NURS 325 Mentoring
POWERFUL MENTOR: POWERFUL NURSE
The success of a new nurse can be improved and accelerated by the utilization of a mentor. An experienced nurse can ease the social angst and acceptance associated with being the new team member. A mentor performs the tasks of preceptor by teaching all of the technical aspects of nursing in a specific service area, but also instructs the mentee as to the structure of the work environment and how to navigate it. The mentor looks for assignments that will accentuate and stretch the experience level of the mentee. A good mentor will also attempt to learn from the mentee. This builds a bond between them and ultimately strengthens the nursing team as a whole (Benner).
A good nurse is a mentee for life, always learning and improving their craft. A good mentor is always seeking those interested in learning and then sharing experience that cannot be gleaned from a book. I have been blessed with several superb mentors. They were not always assigned to me. I often had to root them out and pester them until they realized that I was worth their time and effort. "A mentor has commonly been regarded as someone who encourages and offers direction and advice to a protégé or novice". (Kilgallon) By establishing a network of experienced individuals in the work place, the role of mentor could be expanded to a group to increase the skill set and experience available (Grossman). To put this concept into biblical perspective, "Iron sharpens iron, and one man sharpens another." Proverbs 27:17 (Zondervan). A sort of institutional or professional memory is developed with mentoring. The new nurses bring fresh ideas and concepts form school and meld that with the experience and advanced technical knowledge of the experienced mentor, resulting in a continuous cycle of improvement. "Train up a child in the way he should go; even when he is old he will not depart from it." Proverbs 22:6" (Zondervan). Mentors are people who help those less experienced in their field learn about the field and advance their careers. Mentors not only help mentees learn, they also learn from the mentor-mentee relationship. To be effective, mentors should possess patience, enthusiasm, knowledge, a sense of humor, and respect. They also should advocate for mentees and get to know them, thus allowing mentees to succeed and the mentor-learner relationship to grow". (Fawcett)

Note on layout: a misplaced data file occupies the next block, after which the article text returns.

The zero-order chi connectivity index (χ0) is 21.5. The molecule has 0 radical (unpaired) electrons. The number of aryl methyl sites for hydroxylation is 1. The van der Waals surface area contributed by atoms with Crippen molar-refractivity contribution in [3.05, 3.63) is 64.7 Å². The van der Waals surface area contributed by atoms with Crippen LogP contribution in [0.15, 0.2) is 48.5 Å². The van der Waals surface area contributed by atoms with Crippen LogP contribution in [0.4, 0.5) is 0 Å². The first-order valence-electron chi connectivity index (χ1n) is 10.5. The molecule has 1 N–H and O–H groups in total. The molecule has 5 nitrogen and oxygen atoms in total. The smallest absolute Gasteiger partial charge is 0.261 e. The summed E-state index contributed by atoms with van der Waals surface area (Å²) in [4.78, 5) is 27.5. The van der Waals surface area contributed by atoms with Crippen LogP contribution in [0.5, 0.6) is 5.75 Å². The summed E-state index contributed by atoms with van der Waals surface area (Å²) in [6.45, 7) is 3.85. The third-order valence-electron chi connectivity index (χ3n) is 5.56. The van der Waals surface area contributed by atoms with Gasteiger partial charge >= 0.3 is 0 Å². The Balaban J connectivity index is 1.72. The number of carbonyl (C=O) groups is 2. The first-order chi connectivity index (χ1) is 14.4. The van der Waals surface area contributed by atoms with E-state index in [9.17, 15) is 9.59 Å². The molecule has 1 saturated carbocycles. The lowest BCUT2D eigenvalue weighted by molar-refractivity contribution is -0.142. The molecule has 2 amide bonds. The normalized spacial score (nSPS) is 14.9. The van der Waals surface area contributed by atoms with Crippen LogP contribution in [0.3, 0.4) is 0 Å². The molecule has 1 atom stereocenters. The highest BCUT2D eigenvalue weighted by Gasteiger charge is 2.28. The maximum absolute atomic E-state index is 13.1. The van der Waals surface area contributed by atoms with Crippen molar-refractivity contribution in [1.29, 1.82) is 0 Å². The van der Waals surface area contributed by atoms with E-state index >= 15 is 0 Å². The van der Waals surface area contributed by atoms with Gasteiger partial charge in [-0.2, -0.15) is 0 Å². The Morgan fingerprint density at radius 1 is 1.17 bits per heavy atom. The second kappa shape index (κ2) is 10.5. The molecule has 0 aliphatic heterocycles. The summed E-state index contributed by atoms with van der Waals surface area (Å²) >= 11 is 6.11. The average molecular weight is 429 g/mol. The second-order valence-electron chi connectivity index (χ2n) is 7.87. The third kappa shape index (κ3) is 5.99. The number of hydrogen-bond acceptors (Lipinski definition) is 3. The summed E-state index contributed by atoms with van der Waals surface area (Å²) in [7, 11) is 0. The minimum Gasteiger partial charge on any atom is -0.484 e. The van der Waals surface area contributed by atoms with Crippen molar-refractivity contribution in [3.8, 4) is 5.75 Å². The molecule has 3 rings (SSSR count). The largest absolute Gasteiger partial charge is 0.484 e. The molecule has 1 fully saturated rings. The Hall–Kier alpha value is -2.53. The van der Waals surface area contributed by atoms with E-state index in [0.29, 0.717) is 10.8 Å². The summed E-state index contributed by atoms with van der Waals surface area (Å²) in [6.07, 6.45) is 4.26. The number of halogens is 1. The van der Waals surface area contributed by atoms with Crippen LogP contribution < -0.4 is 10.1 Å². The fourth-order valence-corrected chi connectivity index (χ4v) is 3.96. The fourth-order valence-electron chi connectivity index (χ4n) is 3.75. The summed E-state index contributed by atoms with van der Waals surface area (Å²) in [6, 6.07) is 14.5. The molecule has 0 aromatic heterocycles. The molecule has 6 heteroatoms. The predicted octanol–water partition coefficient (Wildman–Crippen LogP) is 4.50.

Around 2004, a personal mentoring experience that has impacted the way I operate occurred when I was asked to mentor a nurse in the Surgical Trauma ICU. I was frequently the charge nurse and had precepted quite a few RNs by this time. This particular fellow had already been precepted by several nurses on that unit. I wondered why he was given to me and I asked my manager. She told me that the new employee was not doing well and that I was the final test. I knew that meant that nobody wanted to give him the bad news, so I had been selected to be the one that "failed" him. I tried very hard to teach this fellow. He was a very nice guy but he just was not ready to operate at that level. Finally, I sat him down one night to talk to him. I told him that basically he was not cutting it and that he had been given to me so that I would have to tell him. He started crying. I told him to tell me what was wrong and maybe I could help. He was a little distrusting at first, but eventually, he told me that this was his third mentorship in two hospitals since becoming an RN. He had not made it through any of the mentorships without getting let go. He was not sleeping, he had a new baby at home and he told me that if this did not work out that his wife was going to leave him. They were in debt and needed this income and he needed to regain his wife's respect as the man of the family. I thought about this for a while. I told him to go get something to eat and take a walk while I thought about how to handle things. When he returned, I told him to not wait until he...
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